In Python, you can get the sum of all integers in a list by using the `sum`

method:

sum = sum([1, 2, 3, 4, 5]) print(sum) # 15

However, this *does not* work on a list of integer strings:

```
# TypeError: unsupported operand type(s) for +: 'int' and 'str'
sum(['1', '2', '3', '4', '5'])
```

Therefore, to calculate the sum of a list of integer strings, you can do either of the following:

## Converting Integers Using `map()`

Before `sum()`

You can use the `map()`

method to convert each item in a list to an integer before calling the `sum()`

method, for example, like so:

sum(map(int, numbers))

This can be used in the following way:

def list_sum(numbers): return sum(map(int, numbers)) print(list_sum(['1', '2', '3', '4', '5'])) # 15 print(list_sum([1, '2', 3, '4', 5])) # 15 print(list_sum([1, 2, 3, 4, 5])) # 15 print(list_sum(['1', '-2', '3', '-4', '5'])) # 3 print(list_sum([])) # 0

When a non-numeric value is encountered, this function would throw an error.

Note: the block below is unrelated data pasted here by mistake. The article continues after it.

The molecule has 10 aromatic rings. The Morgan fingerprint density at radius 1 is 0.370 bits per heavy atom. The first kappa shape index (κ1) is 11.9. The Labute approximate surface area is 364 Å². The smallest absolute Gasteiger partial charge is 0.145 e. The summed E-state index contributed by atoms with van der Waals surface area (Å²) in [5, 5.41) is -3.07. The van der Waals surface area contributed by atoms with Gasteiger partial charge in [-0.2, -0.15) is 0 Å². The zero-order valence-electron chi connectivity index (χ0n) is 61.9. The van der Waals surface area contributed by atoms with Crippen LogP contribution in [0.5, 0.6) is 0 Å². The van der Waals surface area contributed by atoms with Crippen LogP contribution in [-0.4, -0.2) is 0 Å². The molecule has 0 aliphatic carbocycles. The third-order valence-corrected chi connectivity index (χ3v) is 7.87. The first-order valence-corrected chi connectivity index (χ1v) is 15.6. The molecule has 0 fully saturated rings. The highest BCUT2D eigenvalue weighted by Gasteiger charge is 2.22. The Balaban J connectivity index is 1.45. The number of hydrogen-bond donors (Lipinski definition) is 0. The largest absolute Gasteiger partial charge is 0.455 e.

## Converting Integers Using List Comprehension Before `sum()`

List comprehensions provide a short syntax to create a new list, where the result of some operation can be applied to each element of an existing list. You can use this to convert each member of an existing list to an integer and add the result to a new list. This can be done using the following code:

sum(int(num) for num in numbers)

This can be used in the following way:

def list_sum(numbers): return sum(int(num) for num in numbers) print(list_sum(['1', '2', '3', '4', '5'])) # 15 print(list_sum([1, '2', 3, '4', 5])) # 15 print(list_sum([1, 2, 3, 4, 5])) # 15 print(list_sum(['1', '-2', '3', '-4', '5'])) # 3 print(list_sum([])) # 0

When a non-numeric value is encountered, this function would throw an error.

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